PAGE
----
In our modern world of “everything going digital, true piano players are becoming more scarce by the minute and that can make finding a piano both easy… and difficult. Easy because more and more people are giving up their passed down uprights and spindles to make more room in their homes and difficult because it can be hard to assess a piano properly simply going on looks alone. If you are looking into buying pianos online here are 4 pro tips that can ensure that you don’t get a lemon…

1. Ask to see pictures of the inside of the piano.

You have probably already seen how lovely the outside of the piano you are interested in is. The buyer put their best face forward. However, when a seller does not show the inside of the piano complete with hammers and strings… it can be a red flag. It can, however, also mean that the seller isn’t a pianist and does not know to show these things. If they are not shown – ask. You need to see the inside to know what needs assessing. If at all possible, see the piano in person. If not, this is the second best option.

2. Remember that you will have to tune the piano regardless.

If the seller advises you the piano is out of tune… if that is the only issue – ignore it. Anytime a piano is moved, it must be re-tuned. This is really a non-issue and you should not pass up a good deal simply because a piano is already out of tune. You will need to tune it anyway so you may as well jump on the gravy train if the piano looks worth it to you.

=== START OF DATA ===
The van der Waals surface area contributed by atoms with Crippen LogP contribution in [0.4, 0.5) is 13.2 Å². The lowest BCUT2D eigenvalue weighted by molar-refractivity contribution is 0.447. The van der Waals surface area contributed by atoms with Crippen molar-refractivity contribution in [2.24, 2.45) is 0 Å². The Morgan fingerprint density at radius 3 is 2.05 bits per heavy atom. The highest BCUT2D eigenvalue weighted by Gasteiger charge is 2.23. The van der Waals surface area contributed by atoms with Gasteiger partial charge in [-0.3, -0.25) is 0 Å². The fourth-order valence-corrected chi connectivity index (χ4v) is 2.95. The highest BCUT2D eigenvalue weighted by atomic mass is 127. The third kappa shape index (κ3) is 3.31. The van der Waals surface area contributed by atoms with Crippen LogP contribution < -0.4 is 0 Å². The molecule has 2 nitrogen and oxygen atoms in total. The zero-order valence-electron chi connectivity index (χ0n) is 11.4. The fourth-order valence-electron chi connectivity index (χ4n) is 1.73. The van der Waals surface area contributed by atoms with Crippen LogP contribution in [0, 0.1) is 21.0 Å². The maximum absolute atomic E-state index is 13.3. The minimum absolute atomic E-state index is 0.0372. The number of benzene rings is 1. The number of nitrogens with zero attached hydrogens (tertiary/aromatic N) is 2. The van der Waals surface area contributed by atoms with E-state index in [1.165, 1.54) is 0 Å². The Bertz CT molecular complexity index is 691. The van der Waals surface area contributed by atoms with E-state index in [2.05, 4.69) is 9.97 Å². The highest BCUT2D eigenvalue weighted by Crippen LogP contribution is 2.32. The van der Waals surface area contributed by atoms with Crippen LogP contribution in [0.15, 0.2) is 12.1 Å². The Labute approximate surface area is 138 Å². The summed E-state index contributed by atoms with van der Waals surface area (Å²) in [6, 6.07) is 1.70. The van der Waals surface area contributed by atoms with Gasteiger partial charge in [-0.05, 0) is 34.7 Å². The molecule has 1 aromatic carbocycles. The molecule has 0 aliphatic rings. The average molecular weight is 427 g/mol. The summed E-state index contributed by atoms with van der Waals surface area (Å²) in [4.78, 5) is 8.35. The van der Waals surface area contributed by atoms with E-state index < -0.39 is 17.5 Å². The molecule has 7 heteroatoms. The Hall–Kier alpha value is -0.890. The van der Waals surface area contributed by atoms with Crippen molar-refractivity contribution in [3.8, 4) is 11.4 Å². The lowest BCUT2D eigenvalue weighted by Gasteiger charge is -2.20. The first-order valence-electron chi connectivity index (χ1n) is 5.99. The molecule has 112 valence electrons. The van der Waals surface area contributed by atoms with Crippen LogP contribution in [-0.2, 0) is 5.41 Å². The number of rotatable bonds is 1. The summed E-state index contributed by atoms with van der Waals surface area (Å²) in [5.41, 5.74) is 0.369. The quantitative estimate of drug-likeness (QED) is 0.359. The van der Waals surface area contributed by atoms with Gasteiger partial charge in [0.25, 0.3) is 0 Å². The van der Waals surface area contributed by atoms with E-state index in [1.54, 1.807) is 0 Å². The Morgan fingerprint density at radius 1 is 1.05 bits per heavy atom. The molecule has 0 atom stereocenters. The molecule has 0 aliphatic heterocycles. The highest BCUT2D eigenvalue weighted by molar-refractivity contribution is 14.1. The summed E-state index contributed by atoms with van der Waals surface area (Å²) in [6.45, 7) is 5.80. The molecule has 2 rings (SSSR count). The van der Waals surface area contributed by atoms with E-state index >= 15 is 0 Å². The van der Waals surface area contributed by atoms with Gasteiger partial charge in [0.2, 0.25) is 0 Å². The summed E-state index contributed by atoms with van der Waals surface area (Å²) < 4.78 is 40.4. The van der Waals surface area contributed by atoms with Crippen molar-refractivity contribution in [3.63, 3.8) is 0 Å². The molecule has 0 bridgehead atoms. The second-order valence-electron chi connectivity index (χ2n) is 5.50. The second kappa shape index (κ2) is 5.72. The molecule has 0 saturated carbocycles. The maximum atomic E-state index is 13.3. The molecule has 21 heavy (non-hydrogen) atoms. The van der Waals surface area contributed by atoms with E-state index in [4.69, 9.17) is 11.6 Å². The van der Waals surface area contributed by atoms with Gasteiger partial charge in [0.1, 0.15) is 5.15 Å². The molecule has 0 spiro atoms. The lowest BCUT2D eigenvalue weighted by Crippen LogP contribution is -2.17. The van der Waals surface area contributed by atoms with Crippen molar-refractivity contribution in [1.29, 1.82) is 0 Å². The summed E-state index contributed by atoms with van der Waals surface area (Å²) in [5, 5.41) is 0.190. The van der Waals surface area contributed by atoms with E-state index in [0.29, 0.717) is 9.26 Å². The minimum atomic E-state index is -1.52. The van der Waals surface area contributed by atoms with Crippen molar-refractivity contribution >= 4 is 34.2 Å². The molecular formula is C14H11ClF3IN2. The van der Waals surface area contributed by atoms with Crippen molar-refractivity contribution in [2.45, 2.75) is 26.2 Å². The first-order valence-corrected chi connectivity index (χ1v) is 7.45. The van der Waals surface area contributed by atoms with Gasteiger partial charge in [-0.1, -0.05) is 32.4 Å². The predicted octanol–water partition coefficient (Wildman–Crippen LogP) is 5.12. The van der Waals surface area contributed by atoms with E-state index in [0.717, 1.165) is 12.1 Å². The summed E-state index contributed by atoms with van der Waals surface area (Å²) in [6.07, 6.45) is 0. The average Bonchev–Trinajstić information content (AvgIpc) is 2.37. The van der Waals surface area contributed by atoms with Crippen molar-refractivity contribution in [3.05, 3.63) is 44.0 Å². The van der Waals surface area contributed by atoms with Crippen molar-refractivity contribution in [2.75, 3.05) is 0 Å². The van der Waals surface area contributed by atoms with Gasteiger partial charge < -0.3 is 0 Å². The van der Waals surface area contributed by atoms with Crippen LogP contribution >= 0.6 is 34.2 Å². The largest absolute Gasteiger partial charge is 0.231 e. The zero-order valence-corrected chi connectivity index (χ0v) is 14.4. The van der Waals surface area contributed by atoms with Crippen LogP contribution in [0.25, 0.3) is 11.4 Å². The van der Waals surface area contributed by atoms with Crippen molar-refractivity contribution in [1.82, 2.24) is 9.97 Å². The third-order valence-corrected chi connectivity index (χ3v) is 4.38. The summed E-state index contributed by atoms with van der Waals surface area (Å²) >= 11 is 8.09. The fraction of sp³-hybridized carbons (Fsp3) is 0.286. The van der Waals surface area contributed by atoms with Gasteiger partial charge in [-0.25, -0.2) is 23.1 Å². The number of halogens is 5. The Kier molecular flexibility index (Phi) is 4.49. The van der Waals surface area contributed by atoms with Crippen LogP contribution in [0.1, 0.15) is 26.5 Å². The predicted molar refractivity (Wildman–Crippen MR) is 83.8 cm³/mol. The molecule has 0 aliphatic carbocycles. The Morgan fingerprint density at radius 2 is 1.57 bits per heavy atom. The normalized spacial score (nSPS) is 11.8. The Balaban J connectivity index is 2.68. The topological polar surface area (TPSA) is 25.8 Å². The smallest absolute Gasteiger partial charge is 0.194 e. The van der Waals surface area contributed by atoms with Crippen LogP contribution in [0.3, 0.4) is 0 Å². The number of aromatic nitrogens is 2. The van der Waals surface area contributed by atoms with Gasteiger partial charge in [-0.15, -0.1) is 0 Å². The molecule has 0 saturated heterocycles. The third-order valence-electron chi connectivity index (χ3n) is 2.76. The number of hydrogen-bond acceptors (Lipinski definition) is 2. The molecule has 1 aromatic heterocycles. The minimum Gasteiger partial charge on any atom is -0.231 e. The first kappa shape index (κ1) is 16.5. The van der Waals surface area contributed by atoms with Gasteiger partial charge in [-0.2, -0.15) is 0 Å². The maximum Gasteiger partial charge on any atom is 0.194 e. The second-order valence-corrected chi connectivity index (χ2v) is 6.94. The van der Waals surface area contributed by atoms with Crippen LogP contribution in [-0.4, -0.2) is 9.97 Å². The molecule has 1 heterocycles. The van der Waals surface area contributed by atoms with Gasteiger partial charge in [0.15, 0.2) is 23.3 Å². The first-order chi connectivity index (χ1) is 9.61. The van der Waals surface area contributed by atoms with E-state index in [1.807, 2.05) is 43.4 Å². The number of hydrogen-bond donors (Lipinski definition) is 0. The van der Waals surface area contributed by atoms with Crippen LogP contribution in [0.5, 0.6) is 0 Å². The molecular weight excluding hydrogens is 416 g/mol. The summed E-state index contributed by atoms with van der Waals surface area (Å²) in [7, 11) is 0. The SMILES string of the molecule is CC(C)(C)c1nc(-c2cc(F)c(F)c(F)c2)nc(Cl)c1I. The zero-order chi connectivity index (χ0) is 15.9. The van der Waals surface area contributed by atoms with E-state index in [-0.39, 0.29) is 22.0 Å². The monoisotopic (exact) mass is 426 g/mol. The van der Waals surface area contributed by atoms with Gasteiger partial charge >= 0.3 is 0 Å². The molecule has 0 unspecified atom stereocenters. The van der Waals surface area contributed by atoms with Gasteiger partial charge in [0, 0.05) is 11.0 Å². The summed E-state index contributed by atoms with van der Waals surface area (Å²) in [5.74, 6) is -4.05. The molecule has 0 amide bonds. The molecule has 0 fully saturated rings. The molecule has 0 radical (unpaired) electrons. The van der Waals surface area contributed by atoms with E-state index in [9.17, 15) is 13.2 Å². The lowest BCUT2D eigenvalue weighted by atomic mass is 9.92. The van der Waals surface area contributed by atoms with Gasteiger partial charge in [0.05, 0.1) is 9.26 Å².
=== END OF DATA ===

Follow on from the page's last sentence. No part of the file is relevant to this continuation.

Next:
3. Ask someone to play it.

Ideally, you will test out your own piano. This will help you get a feel for what keys may stick (which requires a different kind of adjusting than tuning), and it will also tell you if you like the sound of the piano itself. For instance, the sound of an upright is very bassy. Meanwhile, the sound of a smaller piano is often very light and airy. There is no right or wrong here. If you cannot play it yourself, ask the seller if they mind playing if on a video for you. Most will be happy to oblige. If they don’t want to be filmed, ask them to simply take an audio recording.

4. Know a pianos worth.

If you are a beginner or are buying for a child, you are more likely to be swindled. Remember that uprights are usually the cheapest types of pianos on the market. This is because they are one of the very first models, are extremely bassy and hard to move. However, for rockabilly players, they shine brightest. It all depends on what you want, but a good example of a nice price if that most uprights only cost around 100 bucks unless they have a special design or are incredibly rare.

Buying pianos online can be challenging, but when you follow these four tips, you will come away with a piano that you will love… and play… for years to come.